Accessibility Tools

Knee

  • Knee ArthritisKnee Arthritis

    The joint surface is covered by a smooth articular surface that allows pain-free movement in the joint. Arthritis is a general term covering numerous conditions where the joint surface or cartilage wears out.

  • Knee FractureKnee Fracture

    A fracture is a condition in which there is a break in the continuity of the bone. In younger individuals, these fractures are caused by high energy injuries, as from a motor vehicle accident. In older people, the most common cause is a weak and fragile bone.

  • Patellar Dislocation/Patellofemoral DislocationPatellar Dislocation/Patellofemoral Dislocation

    Patellar dislocation occurs when the patella moves out of the patellofemoral groove, (trochlea) onto the bony head of the femur. If the kneecap partially comes out of the groove, it is called subluxation; if the kneecap completely comes out, it is called dislocation (luxation).

  • ACL TearsACL Tears

    The anterior cruciate ligament (ACL) is one of the major ligaments of the knee. It is located in the middle of the knee and runs from the femur (thighbone) to the tibia (shinbone). The ACL prevents the tibia from sliding out in front of the femur. Together with the posterior cruciate ligament (PCL), it provides rotational stability to the knee.

  • MCL TearsMCL Tears

    The medial collateral ligament (MCL) is the ligament located on the inner part of the knee joint. It runs from the femur (thighbone) to the top of the tibia (shinbone) and helps in stabilizing the knee.

  • Kneecap BursitisKneecap Bursitis

    Bursitis refers to the inflammation and swelling of the bursa. Inflammation of the bursa in front of the kneecap (patella) is known as kneecap bursitis or prepatellar bursitis.

  • Patellar InstabilityPatellar Instability

    Any damage to the supporting ligaments may cause the patella to slip out of the groove either partially (subluxation) or completely (dislocation). This misalignment can damage the underlying soft structures such as muscles and ligaments that hold the kneecap in place.

  • Meniscal TearsMeniscal Tears

    A meniscal tear is a common knee injury in athletes, especially those involved in contact sports. A sudden bend or twist in your knee causes the meniscus to tear. Elderly people are more prone to degenerative meniscal tears as the cartilage wears out and weakens with age.

  • PCL InjuriesPCL Injuries

    Posterior cruciate ligament (PCL), one of the four major ligaments of the knee, is situated at the back of the knee. It connects the thighbone (femur) to the shinbone (tibia). The PCL limits the backward motion of the shinbone..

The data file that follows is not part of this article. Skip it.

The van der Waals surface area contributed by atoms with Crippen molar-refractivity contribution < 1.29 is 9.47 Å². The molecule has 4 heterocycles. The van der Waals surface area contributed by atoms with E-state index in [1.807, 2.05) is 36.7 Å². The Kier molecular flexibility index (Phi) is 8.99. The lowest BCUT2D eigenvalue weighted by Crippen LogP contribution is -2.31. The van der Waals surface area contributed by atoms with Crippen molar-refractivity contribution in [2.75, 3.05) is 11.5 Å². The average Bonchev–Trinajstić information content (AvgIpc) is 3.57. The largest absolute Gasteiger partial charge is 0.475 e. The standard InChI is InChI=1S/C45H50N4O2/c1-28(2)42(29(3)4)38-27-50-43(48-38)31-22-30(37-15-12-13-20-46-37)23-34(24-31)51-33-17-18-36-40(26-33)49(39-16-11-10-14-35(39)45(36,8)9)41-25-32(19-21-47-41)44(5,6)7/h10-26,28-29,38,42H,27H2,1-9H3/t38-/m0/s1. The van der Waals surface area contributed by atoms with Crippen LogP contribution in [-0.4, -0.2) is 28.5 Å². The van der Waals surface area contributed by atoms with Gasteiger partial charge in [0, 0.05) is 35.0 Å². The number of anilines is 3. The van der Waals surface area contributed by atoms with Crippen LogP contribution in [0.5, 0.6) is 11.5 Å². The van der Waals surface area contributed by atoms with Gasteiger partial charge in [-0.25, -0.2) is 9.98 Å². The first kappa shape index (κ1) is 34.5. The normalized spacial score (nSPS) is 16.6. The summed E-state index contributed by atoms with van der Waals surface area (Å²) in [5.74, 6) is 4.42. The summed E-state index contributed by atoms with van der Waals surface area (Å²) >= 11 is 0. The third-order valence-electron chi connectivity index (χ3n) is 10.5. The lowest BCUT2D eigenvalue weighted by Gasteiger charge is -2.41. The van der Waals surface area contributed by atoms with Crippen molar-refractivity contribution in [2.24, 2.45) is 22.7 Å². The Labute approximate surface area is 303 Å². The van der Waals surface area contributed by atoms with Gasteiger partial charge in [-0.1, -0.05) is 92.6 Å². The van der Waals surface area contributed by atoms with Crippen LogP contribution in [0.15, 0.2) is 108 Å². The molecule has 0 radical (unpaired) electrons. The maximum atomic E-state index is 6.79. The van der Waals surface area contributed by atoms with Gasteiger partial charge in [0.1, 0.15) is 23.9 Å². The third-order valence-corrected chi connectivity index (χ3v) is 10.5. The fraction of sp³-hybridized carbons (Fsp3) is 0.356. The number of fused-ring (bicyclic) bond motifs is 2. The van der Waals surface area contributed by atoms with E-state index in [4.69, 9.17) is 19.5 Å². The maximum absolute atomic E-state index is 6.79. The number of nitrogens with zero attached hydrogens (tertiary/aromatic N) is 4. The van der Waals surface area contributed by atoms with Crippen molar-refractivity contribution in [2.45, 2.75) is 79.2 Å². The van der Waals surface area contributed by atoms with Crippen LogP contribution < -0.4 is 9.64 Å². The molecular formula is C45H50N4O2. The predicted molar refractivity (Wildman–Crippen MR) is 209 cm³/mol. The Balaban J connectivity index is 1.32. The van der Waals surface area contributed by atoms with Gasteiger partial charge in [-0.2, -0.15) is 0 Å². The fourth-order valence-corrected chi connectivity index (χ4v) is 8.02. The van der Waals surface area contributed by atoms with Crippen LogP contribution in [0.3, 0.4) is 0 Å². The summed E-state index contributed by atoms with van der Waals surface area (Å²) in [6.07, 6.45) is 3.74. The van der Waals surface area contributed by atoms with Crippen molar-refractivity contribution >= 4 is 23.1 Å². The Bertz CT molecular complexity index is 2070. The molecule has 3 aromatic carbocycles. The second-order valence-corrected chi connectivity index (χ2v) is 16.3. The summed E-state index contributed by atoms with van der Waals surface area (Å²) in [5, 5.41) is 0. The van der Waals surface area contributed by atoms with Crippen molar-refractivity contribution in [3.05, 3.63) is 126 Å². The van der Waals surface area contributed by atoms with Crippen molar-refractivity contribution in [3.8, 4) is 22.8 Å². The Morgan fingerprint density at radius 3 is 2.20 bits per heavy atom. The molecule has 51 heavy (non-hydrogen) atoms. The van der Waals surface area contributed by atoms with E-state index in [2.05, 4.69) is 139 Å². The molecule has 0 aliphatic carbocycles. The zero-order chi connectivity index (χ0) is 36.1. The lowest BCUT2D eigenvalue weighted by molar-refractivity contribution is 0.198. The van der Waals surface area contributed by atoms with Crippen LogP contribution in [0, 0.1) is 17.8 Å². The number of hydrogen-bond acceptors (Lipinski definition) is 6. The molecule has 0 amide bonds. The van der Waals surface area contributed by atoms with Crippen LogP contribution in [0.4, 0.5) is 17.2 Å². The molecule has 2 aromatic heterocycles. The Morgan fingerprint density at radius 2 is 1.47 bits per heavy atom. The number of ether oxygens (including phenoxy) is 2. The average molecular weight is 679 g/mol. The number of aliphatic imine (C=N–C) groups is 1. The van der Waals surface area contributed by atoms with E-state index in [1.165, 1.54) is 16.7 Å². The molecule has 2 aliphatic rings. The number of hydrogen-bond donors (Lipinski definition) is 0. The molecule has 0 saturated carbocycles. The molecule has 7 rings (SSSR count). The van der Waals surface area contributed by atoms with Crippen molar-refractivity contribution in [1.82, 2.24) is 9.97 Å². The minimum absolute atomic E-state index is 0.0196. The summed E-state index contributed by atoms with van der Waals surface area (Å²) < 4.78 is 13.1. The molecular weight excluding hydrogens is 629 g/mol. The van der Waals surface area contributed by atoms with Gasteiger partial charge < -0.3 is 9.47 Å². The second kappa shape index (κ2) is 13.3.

• Ligament InjuriesLigament Injuries

    Knee problems may arise if any of these structures get injured by overuse or suddenly during sports activities. Pain, swelling, and stiffness are the common symptoms of any damage or injury to the knee.

  • Knee PainKnee Pain

    Knee pain is a common condition affecting individuals of various age groups. It not only affects movement but also impacts your quality of life. An injury or disease of the knee joint or any structure surrounding the knee can result in knee pain. A precise diagnosis of the underlying cause is important to develop an appropriate treatment plan.

  • Quadriceps Tendon RuptureQuadriceps Tendon Rupture

    The quadriceps can rupture after a fall, direct blow to the leg and when you land on your leg awkwardly from a jump. Quadriceps tendon rupture most commonly occurs in middle-aged people who participate in sports that involve jumping and running.

  • Patellar Tendon RupturePatellar Tendon Rupture

    The patellar tendon works together with the quadriceps muscle and the quadriceps tendon to allow your knee to straighten out. Patella tendon rupture is the rupture of the tendon that connects the patella (kneecap) to the top portion of the tibia (shinbone).

  • Knee Sports InjuriesKnee Sports Injuries

    Trauma is any injury caused during physical activity, motor vehicle accidents, electric shock, or other activities. Sports trauma or sports injuries refer to injuries caused while playing indoor or outdoor sports and exercising.

  • Multiligament Knee InjuriesMultiligament Knee Injuries

    Injury to more than one knee ligament is called a multiligament knee injury and may occur during sports or other physical activities.

  • Runner's KneeRunner's Knee

    Patellofemoral pain syndrome also called runner’s knee refers to pain under and around your kneecap. Patellofemoral pain is associated with a number of medical conditions such as anterior knee pain syndrome, patellofemoral malalignment, and chondromalacia patella.